WHAV Podcast: Haverhill Mayor Fiorentini Urges Changes to Halt ‘Community Spread’ of COVID-19

In a special message, Haverhill Mayor James J. Fiorentini says “community spread” of the COVID-19 virus is taking place in Haverhill and urges residents to stay home “whenever possible.”

The mayor says community spread means “you have to treat every person you meet as if they have the virus.” He asks residents to stay indoors, limit grocery shopping to one or two days a week and stay home at all times if they have cough or cold. He said the city is operating with skeleton crews, but remains available to help residents through the city’s telephone help center available by dialing 311 or online at cityofhaverhill.com. At the city’s website, as WHAV has previously reported, there is a new link to “Resident Support Services.” It connects people who need help are linked to volunteers and is a service provided by the new group Mutual Aid Society of Haverhill. Help is also available by calling 978-228-5322 or emailing [email protected]. Fiorentini also reminds residents that unemployment assistance is available at mass.gov, including to those who were previously self-employed.

WHAV Podcast: From Medication to Other Support, Haverhill School Staff Remain in Service

As a continuing public service, 97.9 WHAV FM has made its facilities fully available to local, state and federal officials to provide information about precautions surrounding coronavirus disease—COVID-19. The public has heard of home-based learning, “grab and go” breakfast and lunch pickups and myriad “social distancing” measures, but recent closures have also raised questions about how to provide continuing medical and emotional support for students. Haverhill Public Schools Director of Health and Nursing Services Katie Vozeolas, speaking live over WHAV Tuesday morning, says, in addition to all of the other steps being taken, the schools have been getting medications back to parents that may have been stored at individual schools. “They’re only allowed so many each month, so if we had a two- or three-week supply of a medication that a child takes every day, they in turn would need that. The nurses did a great job of calling around to all those parents with kids who had daily medications and others who they thought may need those medications.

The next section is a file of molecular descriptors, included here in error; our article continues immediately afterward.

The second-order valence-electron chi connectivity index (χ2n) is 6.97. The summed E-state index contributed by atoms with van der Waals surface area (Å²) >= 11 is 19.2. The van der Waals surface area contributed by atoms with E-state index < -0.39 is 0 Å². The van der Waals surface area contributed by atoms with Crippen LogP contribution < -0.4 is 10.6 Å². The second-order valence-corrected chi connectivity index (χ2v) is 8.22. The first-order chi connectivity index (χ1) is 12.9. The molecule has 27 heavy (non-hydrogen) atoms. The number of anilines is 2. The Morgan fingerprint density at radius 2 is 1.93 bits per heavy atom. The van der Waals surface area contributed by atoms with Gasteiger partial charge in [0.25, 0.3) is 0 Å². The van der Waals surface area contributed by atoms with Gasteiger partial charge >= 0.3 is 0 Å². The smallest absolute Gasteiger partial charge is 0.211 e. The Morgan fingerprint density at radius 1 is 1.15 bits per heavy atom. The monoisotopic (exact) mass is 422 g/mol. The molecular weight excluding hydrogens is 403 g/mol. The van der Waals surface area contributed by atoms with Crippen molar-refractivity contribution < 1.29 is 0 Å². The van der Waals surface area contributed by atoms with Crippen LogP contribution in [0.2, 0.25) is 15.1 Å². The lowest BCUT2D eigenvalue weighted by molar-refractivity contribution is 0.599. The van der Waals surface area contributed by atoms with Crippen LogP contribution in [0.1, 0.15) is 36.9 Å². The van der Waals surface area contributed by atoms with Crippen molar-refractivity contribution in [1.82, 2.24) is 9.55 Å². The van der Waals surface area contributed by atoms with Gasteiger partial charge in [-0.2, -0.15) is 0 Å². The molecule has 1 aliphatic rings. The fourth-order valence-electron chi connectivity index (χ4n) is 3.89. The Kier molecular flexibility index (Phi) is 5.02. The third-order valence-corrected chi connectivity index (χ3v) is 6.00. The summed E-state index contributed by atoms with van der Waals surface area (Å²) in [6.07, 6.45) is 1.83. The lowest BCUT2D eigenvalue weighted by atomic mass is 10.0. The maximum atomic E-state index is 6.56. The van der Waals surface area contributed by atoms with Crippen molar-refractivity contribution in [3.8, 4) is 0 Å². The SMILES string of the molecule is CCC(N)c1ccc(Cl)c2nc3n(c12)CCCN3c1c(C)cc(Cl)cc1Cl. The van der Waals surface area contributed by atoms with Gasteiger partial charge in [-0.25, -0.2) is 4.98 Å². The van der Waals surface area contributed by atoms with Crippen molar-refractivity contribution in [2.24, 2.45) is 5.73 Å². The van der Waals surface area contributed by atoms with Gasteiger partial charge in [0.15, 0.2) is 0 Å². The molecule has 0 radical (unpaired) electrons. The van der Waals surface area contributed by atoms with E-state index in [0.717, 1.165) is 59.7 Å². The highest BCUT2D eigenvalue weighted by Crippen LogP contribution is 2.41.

Fiorentini Addresses Traffic, Housing, Schools, Other Issues on WHAV’s ‘Win for Breakfast’

Haverhill Mayor James J. Fiorentini addressed traffic along Route 125, school building construction, gang problems, housing, the city’s cable television contract and other issues when he appeared on WHAV’s “Win for Breakfast” Tuesday morning. The mayor said the state put too many traffic lights on S. Main Street to “cure a non-existent” problem of pedestrian injuries in Central Square. He said the city is powerless to change the traffic lights because that is under control of the state. “It stinks,” Fiorentini said. The mayor also said he was the one who proposed building new schools to replace Dr. Albert B. Consentino, John Greenleaf Whittier and John C. Tilton Schools.